1491 is not so much the story of a year, as of what that year stands for: the long-debated (and often-dismissed) question of what human civilization in the Americas was like before the Europeans crashed the party. The history books most Americans were (and still are) raised on describe the continents before Columbus as a vast, underused territory, sparsely populated by primitives whose cultures would inevitably bow before the advanced technologies of the Europeans. For decades, though, among the archaeologists, anthropologists, paleolinguists, and others whose discoveries Charles C. Mann brings together in 1491, different stories have been emerging. Among the revelations: the first Americans may not have come over the Bering land bridge around 12,000 B.C. but by boat along the Pacific coast 10 or even 20 thousand years earlier; the Americas were a far more urban, more populated, and more technologically advanced region than generally assumed; and the Indians, rather than living in static harmony with nature, radically engineered the landscape across the continents, to the point that even "timeless" natural features like the Amazon rainforest can be seen as products of human intervention.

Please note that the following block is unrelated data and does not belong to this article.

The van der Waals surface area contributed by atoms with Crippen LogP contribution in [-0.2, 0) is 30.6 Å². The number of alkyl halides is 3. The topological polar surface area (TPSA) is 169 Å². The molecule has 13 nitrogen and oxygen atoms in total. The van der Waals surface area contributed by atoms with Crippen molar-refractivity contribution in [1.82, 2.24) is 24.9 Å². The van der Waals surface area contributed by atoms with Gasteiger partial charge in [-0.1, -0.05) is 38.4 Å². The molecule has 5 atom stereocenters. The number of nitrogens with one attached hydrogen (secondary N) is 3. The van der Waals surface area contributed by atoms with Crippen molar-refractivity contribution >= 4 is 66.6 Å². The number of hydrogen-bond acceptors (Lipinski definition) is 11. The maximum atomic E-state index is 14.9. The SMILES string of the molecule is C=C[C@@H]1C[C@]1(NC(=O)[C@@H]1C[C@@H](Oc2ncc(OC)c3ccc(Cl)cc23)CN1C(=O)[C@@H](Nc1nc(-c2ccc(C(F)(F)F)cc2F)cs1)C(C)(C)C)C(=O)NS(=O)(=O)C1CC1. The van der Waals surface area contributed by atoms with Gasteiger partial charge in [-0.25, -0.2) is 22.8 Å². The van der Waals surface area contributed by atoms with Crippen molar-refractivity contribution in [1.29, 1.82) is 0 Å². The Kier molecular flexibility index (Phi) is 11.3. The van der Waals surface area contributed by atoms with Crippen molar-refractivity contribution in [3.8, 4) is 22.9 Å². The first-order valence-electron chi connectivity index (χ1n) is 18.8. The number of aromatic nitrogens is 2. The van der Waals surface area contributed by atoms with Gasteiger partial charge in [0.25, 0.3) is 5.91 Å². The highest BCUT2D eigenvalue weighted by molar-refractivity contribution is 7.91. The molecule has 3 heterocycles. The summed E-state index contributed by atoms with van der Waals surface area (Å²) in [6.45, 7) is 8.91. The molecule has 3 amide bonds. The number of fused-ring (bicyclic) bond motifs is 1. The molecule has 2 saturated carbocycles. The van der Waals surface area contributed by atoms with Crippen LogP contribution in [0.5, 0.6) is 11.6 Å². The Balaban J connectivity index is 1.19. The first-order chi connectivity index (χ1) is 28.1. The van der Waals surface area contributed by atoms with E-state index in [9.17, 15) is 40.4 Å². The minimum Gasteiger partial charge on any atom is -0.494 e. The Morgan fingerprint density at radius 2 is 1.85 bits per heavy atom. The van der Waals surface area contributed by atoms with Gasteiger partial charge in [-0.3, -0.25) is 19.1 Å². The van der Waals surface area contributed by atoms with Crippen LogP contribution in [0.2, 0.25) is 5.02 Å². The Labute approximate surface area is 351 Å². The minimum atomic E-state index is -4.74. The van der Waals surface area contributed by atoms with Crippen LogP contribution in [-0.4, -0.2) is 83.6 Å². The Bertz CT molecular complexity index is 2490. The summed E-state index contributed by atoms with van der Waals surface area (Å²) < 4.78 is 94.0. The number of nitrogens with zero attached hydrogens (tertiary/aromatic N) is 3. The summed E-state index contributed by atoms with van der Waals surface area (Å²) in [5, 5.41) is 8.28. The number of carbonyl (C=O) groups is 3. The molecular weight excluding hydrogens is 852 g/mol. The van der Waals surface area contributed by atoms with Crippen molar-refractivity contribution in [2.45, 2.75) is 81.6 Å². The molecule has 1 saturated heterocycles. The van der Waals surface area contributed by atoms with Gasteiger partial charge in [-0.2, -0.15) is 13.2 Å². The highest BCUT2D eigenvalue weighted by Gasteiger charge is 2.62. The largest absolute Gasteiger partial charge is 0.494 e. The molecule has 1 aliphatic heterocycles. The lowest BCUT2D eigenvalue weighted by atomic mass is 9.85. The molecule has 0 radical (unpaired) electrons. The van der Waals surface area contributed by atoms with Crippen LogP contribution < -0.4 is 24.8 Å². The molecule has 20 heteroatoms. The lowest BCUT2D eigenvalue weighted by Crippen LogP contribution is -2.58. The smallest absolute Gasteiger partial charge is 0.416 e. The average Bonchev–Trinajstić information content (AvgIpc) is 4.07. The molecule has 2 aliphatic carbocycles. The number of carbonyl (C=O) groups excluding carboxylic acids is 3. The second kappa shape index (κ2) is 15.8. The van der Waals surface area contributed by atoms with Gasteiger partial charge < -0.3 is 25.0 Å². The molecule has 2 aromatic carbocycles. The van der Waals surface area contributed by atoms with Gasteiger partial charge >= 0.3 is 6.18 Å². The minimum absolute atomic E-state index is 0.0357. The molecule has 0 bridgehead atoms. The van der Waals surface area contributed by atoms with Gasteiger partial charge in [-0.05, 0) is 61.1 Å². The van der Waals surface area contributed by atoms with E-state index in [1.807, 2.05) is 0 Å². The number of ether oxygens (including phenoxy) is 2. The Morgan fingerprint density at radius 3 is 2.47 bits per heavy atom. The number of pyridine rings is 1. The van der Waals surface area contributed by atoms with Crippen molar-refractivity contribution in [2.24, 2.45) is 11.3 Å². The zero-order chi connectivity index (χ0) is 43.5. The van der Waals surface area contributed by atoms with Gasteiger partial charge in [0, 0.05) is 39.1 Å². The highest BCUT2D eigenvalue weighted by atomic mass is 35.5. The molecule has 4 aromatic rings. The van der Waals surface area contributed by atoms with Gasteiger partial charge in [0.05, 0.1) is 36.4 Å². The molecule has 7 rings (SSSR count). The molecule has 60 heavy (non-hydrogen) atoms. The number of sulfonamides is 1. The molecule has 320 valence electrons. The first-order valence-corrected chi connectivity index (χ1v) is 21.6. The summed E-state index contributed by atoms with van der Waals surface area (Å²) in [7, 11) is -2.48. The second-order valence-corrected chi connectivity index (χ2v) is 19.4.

Mann is well aware that much of the history he relates is necessarily speculative, the product of pot-shard interpretation and precise scientific measurements that often end up being radically revised in later decades. But the most compelling of his eye-opening revisionist stories are among the best-founded: the stories of early American-European contact. To many of those who were there, the earliest encounters felt more like a meeting of equals than one of natural domination. And those who came later and found an emptied landscape that seemed ripe for the taking, Mann argues convincingly, encountered not the natural and unchanging state of the native American, but the evidence of a sudden calamity: the ravages of what was likely the greatest epidemic in human history, the smallpox and other diseases introduced inadvertently by Europeans to a population without immunity, which swept through the Americas faster than the explorers who brought it, and left behind for their discovery a land that held only a shadow of the thriving cultures that it had sustained for centuries before. --Tom Nissley